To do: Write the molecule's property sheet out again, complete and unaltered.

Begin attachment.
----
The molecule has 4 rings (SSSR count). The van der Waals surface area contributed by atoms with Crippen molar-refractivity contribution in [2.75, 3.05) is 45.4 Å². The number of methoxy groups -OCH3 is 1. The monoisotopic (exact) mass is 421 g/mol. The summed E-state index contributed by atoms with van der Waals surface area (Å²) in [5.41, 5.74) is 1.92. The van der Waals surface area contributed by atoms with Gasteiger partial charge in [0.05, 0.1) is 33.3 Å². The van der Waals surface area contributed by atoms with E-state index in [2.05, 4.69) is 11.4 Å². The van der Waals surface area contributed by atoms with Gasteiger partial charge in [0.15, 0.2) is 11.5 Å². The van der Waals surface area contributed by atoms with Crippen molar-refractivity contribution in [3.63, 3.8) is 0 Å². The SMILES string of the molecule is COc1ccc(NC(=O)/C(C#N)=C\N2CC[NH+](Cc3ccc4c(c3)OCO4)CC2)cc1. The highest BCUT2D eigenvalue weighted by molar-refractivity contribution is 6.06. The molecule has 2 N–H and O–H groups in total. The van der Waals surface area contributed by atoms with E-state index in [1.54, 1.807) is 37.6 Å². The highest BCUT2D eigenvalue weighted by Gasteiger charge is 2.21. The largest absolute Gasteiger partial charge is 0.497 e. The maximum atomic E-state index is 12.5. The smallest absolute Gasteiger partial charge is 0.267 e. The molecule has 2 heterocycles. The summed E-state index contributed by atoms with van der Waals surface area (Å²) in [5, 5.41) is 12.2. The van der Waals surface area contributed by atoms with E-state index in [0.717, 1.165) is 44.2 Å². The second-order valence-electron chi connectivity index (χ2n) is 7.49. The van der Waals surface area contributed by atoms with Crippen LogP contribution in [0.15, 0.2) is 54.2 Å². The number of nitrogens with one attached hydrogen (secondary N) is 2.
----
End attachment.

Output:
The molecule has 4 rings (SSSR count). The van der Waals surface area contributed by atoms with Crippen molar-refractivity contribution in [2.75, 3.05) is 45.4 Å². The number of methoxy groups -OCH3 is 1. The monoisotopic (exact) mass is 421 g/mol. The summed E-state index contributed by atoms with van der Waals surface area (Å²) in [5.41, 5.74) is 1.92. The van der Waals surface area contributed by atoms with Gasteiger partial charge in [0.05, 0.1) is 33.3 Å². The van der Waals surface area contributed by atoms with E-state index in [2.05, 4.69) is 11.4 Å². The van der Waals surface area contributed by atoms with Gasteiger partial charge in [0.15, 0.2) is 11.5 Å². The van der Waals surface area contributed by atoms with Crippen molar-refractivity contribution in [3.63, 3.8) is 0 Å². The SMILES string of the molecule is COc1ccc(NC(=O)/C(C#N)=C\N2CC[NH+](Cc3ccc4c(c3)OCO4)CC2)cc1. The highest BCUT2D eigenvalue weighted by molar-refractivity contribution is 6.06. The molecule has 2 N–H and O–H groups in total. The van der Waals surface area contributed by atoms with E-state index in [1.54, 1.807) is 37.6 Å². The highest BCUT2D eigenvalue weighted by Gasteiger charge is 2.21. The largest absolute Gasteiger partial charge is 0.497 e. The maximum atomic E-state index is 12.5. The smallest absolute Gasteiger partial charge is 0.267 e. The molecule has 2 heterocycles. The summed E-state index contributed by atoms with van der Waals surface area (Å²) in [5, 5.41) is 12.2. The van der Waals surface area contributed by atoms with E-state index in [0.717, 1.165) is 44.2 Å². The second-order valence-electron chi connectivity index (χ2n) is 7.49. The van der Waals surface area contributed by atoms with Crippen LogP contribution in [0.15, 0.2) is 54.2 Å². The number of nitrogens with one attached hydrogen (secondary N) is 2.